My niece’s daughter turned one this year in Japan. The family held a traditional mochi fumi celebration for her. She wore waraji (straw sandals) and stepped on a big mochi (pounded rice cake). This ritual is supposed to bring the baby good luck for a healthy life. My niece’s mochi fumi reminded me of a little girl I used to look after when I first came to Canada. As a nanny, I felt a big responsibility, but the job gave me landed immigrant status. More importantly, I had fun watching a child grow every day under my loving care.
In 1983, I was working at an advertising agency in Tokyo. I was tired of the busy pace and competition. My sister was living in Toronto then. She kept on asking me to come to visit her, so one day I decided to quit my job and come to Canada.
I didn’t plan on staying here at first, but I felt at home in Toronto from early on. My sister was disappointed that I never had culture shock or felt homesick.
I decided to stay longer, but I needed to find a job. In a Japanese Canadian newspaper, I found an advertisement for a job as a nanny.
Things moved very smoothly. My prospective employer drove me to Buffalo to get a visa. I was given a Domestic Working Permit right then and there. The officer told me that I could begin working from that afternoon. And I was guaranteed to get landed immigrant status after two years as a nanny.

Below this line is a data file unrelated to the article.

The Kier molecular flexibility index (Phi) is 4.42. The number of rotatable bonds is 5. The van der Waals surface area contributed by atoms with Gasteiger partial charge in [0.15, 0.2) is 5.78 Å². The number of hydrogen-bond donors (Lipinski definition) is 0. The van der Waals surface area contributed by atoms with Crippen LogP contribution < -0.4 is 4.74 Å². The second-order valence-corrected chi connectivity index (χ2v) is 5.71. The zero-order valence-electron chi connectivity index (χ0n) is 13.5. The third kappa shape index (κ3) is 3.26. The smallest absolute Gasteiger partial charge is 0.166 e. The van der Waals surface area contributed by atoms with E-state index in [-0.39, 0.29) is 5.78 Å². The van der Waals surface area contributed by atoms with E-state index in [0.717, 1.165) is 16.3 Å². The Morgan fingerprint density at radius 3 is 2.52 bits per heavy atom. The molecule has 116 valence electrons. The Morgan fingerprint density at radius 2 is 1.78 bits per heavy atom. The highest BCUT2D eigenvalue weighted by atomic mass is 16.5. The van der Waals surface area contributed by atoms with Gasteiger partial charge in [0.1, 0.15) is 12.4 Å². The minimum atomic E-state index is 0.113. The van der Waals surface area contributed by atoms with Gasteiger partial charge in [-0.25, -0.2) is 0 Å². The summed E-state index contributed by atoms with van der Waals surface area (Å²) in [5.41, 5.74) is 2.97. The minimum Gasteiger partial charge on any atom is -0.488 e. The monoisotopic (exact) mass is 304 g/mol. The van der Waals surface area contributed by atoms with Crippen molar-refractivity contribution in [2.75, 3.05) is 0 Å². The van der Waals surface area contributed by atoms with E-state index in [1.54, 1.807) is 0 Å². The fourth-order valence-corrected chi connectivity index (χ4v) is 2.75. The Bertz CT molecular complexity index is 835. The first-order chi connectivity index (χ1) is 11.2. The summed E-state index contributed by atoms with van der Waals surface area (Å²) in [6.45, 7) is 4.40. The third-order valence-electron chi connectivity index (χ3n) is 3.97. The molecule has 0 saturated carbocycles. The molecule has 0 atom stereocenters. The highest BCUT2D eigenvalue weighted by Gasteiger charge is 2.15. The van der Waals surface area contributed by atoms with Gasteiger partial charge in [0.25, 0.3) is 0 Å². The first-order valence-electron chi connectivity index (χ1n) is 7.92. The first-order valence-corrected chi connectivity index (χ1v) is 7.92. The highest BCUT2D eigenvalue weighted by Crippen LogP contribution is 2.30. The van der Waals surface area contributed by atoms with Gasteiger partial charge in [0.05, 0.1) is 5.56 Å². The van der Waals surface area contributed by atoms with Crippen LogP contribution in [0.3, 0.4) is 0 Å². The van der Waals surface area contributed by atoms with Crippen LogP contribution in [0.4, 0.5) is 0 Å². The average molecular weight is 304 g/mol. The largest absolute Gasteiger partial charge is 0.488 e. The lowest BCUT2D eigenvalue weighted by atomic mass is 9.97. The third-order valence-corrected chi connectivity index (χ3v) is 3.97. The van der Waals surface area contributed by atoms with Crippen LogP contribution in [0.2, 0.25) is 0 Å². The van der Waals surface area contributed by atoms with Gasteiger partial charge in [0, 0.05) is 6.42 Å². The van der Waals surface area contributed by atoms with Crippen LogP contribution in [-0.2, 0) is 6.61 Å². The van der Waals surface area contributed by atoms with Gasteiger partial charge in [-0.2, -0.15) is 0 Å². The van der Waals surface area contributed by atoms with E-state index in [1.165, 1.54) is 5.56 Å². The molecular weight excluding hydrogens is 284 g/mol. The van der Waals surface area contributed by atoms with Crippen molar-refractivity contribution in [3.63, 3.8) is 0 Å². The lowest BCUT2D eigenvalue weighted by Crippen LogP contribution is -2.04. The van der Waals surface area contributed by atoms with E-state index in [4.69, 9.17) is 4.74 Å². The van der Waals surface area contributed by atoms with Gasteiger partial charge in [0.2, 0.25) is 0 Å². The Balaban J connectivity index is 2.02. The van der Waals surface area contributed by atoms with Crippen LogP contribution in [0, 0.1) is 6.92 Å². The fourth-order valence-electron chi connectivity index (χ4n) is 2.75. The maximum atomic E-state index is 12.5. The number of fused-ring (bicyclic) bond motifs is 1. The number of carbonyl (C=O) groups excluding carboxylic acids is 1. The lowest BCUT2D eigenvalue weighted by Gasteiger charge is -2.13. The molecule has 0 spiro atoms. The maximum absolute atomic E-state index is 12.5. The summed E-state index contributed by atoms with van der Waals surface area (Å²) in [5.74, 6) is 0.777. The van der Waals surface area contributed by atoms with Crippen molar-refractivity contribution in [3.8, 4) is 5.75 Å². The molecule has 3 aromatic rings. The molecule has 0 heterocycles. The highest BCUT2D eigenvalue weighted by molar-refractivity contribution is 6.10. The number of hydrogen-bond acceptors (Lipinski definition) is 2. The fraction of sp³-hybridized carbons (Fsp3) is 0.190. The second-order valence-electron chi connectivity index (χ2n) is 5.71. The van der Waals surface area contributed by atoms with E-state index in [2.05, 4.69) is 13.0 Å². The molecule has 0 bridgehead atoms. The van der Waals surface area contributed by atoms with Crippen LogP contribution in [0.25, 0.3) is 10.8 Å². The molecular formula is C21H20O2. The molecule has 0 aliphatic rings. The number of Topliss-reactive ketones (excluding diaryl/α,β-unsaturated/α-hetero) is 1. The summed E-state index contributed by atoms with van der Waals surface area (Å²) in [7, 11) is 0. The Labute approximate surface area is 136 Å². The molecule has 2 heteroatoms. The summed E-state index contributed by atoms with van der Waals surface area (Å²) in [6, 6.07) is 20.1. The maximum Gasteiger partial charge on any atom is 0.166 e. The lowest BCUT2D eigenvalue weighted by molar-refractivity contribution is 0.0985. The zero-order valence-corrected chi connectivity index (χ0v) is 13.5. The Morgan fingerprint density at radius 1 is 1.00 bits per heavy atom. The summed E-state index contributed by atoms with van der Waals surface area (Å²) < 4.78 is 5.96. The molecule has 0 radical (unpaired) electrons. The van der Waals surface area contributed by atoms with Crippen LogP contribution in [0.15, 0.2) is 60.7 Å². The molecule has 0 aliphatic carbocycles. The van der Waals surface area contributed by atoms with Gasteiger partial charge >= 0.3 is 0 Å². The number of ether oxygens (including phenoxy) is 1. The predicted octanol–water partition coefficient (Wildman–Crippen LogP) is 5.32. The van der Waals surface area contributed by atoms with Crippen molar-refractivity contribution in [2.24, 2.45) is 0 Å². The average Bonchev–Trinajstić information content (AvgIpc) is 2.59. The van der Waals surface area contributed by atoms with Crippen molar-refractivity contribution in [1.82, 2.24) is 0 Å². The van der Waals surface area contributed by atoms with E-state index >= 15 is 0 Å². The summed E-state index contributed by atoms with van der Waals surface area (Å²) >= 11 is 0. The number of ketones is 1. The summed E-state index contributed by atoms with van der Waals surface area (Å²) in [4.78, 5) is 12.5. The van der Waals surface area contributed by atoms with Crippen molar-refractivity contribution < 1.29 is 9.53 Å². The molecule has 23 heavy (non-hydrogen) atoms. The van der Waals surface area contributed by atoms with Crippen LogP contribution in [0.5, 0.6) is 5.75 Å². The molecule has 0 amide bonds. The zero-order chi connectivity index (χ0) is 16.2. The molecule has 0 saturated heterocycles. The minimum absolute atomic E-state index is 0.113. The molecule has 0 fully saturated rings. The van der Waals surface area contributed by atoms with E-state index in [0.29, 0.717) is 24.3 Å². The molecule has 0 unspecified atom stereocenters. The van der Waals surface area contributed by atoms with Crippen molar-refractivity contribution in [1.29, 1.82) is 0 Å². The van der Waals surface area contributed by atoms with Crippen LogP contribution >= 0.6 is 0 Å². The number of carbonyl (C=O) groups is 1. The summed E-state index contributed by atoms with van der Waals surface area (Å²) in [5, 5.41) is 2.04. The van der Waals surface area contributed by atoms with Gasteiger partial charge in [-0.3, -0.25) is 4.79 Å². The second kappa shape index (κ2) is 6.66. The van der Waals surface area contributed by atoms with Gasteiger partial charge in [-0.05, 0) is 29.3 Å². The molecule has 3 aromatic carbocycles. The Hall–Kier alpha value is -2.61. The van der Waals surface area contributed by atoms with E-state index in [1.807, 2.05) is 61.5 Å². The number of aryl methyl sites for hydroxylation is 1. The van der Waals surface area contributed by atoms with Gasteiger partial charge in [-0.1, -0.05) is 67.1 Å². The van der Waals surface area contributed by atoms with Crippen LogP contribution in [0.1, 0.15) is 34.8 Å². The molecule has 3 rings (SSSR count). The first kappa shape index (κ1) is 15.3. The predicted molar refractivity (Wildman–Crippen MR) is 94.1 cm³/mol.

I worked from Monday to Friday, from 8 a.m. until 6 p.m., sometimes in the evening as well when my employers went out. I had only one child to look after, which made my job much easier than the situation of some other nannies I knew. The little girl was only nine months old when I started. She was almost four when I left. I spoke to her in Japanese every day. She was very good at learning the language even though her parents spoke to her only in English.
I witnessed her first step just before she started walking at eleven months old, her first stitches on her forehead as the result of an accident at her preschool. She kept calling my name at the hospital even though her mother was with her, so the doctor showed up, carrying her to find me in the waiting room.
Her first subway ride, first tricycle ride, first high fever—I was there with her all these times. I fed her breakfast, lunch and dinner. I gave her a bath every day. She and I bonded, and people often thought that she was my daughter. She used to call me “cha-cha,” as she couldn’t pronounce my name properly. When she started calling my name, her preschool teacher thought that my name was ‘celery.’
For the first birthday of my niece’s daughter this year, in Nagasaki, they had a traditional ceremony called mochi-fumi, which means “pounding rice cake by feet.” The child wears waraji (straw sandals) and then keeps stepping on a big rice cake. My mother was there to hold her great granddaughter’s foot while the little one pounded the rice cake. This ceremony is meant to wish a child a healthy, long life. I have to admit that I didn’t know it existed until recently.
I notice myself becoming more curious about Japanese culture and appreciating it more than ever. The mochi-fumi brought back a memory of the nanny period of my life. I haven’t kept in touch with my employers or their child, Richelle. But I remember her first birthday. Her mother ordered a big cake of Burt and Ernie from Sesame Street. Her birthday was celebrated by all her adult family.
It may be because I am ageing. It might be that I would not feel so grateful for my culture if I were living in Japan. But, one thing is for sure, after 30 years of living in Canada, I am finally feeling homesick.
SAYURI TAKATSUKI is from Japan and has been living in Canada since 1983. She has been working as a registered massage therapist in Toronto for 25 years.